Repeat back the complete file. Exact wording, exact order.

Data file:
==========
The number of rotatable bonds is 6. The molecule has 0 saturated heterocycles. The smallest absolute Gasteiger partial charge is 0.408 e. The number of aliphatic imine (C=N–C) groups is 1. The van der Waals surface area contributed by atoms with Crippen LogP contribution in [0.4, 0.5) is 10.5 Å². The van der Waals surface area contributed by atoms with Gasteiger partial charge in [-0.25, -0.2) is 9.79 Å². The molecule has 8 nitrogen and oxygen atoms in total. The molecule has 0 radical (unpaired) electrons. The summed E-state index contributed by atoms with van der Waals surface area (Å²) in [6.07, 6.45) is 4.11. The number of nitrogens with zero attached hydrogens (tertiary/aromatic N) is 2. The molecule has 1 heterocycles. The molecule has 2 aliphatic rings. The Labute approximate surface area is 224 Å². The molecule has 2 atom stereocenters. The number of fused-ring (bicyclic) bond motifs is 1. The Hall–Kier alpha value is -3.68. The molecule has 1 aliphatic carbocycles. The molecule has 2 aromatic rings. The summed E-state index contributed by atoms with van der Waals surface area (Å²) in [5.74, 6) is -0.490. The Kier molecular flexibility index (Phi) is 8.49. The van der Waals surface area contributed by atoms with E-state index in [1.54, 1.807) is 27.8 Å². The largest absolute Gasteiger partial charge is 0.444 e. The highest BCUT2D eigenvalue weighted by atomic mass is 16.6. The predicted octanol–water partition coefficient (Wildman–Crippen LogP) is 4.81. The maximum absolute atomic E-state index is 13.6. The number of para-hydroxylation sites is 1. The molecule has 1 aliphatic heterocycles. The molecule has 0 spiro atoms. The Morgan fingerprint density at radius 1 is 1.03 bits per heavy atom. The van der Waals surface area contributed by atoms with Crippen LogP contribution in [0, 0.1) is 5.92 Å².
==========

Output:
The number of rotatable bonds is 6. The molecule has 0 saturated heterocycles. The smallest absolute Gasteiger partial charge is 0.408 e. The number of aliphatic imine (C=N–C) groups is 1. The van der Waals surface area contributed by atoms with Crippen LogP contribution in [0.4, 0.5) is 10.5 Å². The van der Waals surface area contributed by atoms with Gasteiger partial charge in [-0.25, -0.2) is 9.79 Å². The molecule has 8 nitrogen and oxygen atoms in total. The molecule has 0 radical (unpaired) electrons. The summed E-state index contributed by atoms with van der Waals surface area (Å²) in [6.07, 6.45) is 4.11. The number of nitrogens with zero attached hydrogens (tertiary/aromatic N) is 2. The molecule has 1 heterocycles. The molecule has 2 aliphatic rings. The Labute approximate surface area is 224 Å². The molecule has 2 atom stereocenters. The number of fused-ring (bicyclic) bond motifs is 1. The Hall–Kier alpha value is -3.68. The molecule has 1 aliphatic carbocycles. The molecule has 2 aromatic rings. The summed E-state index contributed by atoms with van der Waals surface area (Å²) in [5.74, 6) is -0.490. The Kier molecular flexibility index (Phi) is 8.49. The van der Waals surface area contributed by atoms with E-state index in [1.54, 1.807) is 27.8 Å². The largest absolute Gasteiger partial charge is 0.444 e. The highest BCUT2D eigenvalue weighted by atomic mass is 16.6. The predicted octanol–water partition coefficient (Wildman–Crippen LogP) is 4.81. The maximum absolute atomic E-state index is 13.6. The number of para-hydroxylation sites is 1. The molecule has 1 aliphatic heterocycles. The molecule has 0 spiro atoms. The Morgan fingerprint density at radius 1 is 1.03 bits per heavy atom. The van der Waals surface area contributed by atoms with Crippen LogP contribution in [0, 0.1) is 5.92 Å².